Ear Surgery (Otoplasty)
The correction of prominent ears is a demanding procedure that is often underestimated. There are several reasons why ears are sticking out and for a satisfactory correction, a number of other details on the surgical concept have to be included.
There are anatomically three ways why your ears protrude:
- too broad conchal bowl
- blunt antihelix-angle (> 90 °)
- both causes together
The most common form is the combination, that is too broad conchal bowl with blunt antihelix-angle.
For a nice result, the following details must be taken into account:
- If also the earlobes stick out, they must separately corrected with an additional intervention.
- If parts of the ear cartilage stick out along the antihelix line, they should also be corrected.
An accurate analysis and precise planning of surgery are essential to the success of the operation.
1. Is the correction of protruding ears technically difficult?
This operation is definitely a demanding procedure, which should not be underestimated. It is important that you do not follow a uniform format, but include often unnoticed but relevant details such as protruding earlobes or a too prominent antitragus in the surgical concept.
2. What surgical methods are there?
There are two operating principles: either the ear cartilage is bent into the desired position with sutures (ear stitch method) or sculpted with a scalpel. The stitch method is not a good method, because the cartilage is only “deformed” and not shaped. In addition, the cartilage remains almost always under tension, so it often returns to its original position and the ear sticks out again. The scalpel method, in contrast, can produce any desired shape and the operation result is permanent.
3. What do you think of the ear stitch method?
The ear stitch method is neither modern nor effective and is not recommended.
4. Where do the scars form in an ear correction?
The incision is on the back of the ear, therefore the scars are not visible.
5. At what age can children be operated on?
The surgery should be performed under local anesthesia, this is usually possible as of 8 years old. If there is a desire for a correction earlier, general anesthesia must be used.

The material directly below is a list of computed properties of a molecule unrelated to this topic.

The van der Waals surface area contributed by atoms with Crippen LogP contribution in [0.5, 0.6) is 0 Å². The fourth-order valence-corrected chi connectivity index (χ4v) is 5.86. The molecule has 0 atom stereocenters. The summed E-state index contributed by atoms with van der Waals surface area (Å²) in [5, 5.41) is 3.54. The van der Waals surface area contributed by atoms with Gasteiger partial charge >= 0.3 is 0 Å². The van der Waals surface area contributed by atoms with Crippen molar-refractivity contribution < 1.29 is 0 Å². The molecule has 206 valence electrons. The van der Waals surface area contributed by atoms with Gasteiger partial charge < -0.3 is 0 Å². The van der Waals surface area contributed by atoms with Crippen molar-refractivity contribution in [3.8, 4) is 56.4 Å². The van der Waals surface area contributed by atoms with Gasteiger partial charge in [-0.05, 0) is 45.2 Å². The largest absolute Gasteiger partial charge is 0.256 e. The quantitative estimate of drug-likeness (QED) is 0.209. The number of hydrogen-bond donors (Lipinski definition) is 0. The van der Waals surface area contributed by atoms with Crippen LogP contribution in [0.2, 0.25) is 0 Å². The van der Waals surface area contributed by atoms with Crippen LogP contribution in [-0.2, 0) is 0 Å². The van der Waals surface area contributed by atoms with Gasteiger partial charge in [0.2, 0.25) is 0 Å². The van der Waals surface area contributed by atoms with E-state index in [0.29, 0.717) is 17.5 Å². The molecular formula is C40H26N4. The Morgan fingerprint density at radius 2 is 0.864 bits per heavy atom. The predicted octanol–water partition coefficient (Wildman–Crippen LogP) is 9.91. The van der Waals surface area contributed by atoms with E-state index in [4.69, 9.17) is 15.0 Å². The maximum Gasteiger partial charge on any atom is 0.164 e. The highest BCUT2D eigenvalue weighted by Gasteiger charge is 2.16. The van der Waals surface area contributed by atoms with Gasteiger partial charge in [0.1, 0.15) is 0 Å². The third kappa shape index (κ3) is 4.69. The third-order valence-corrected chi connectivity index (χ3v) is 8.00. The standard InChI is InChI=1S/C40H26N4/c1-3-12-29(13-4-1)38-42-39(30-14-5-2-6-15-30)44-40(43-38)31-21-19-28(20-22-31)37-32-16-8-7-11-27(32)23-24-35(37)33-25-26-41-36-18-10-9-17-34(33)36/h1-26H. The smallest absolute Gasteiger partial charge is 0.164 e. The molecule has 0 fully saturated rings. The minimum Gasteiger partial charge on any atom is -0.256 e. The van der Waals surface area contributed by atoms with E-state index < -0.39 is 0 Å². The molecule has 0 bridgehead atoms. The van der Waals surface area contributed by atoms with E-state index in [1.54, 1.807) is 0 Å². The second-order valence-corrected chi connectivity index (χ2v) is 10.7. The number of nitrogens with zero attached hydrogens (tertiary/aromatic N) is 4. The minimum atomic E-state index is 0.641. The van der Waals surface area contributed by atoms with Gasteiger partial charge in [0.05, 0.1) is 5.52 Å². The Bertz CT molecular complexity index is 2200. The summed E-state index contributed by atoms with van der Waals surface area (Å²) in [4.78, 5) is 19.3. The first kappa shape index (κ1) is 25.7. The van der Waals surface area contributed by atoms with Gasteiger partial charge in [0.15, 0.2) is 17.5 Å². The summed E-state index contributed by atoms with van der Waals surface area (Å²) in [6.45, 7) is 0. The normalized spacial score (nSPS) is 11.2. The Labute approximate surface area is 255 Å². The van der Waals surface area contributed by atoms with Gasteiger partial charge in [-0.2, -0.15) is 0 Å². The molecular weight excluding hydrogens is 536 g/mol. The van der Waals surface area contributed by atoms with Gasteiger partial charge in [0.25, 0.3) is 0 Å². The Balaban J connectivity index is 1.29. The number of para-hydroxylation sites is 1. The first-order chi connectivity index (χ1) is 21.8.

6. Does ear surgery hinder the growth of the ears?
Ears have reached 85% of its length and 95% of its width by the age of six. In addition, operated ears continue to grow normally, so children can also be operated on safely.
7. Can the surgery be performed on an out-patient basis?
If the procedure is performed under local anesthesia, the patient can always leave the hospital after the operation. In most cases this is possible even with an operation under general anesthesia when the surgery is performed in the morning.
8. Does the health insurance cover the costs for the surgery?
In Austria health insurance covers the costs for an ear correction up to the age of 16.
9. What complications can occur?
Medical complications such as bleeding, infections or skin necrosis are extremely rare. The most common complications are aesthetical: the ears protrude again after some time, the ears are not symmetrical, the earlobes were not corrected. However, aesthetically unsatisfactory results can almost always be corrected.
10. What are the long-term results after ear correction?
With proper implementation and successful operation, the long-term results are excellent. If the ear stitch method is used, the probability is relatively high that the operated ears will stick out again after some time.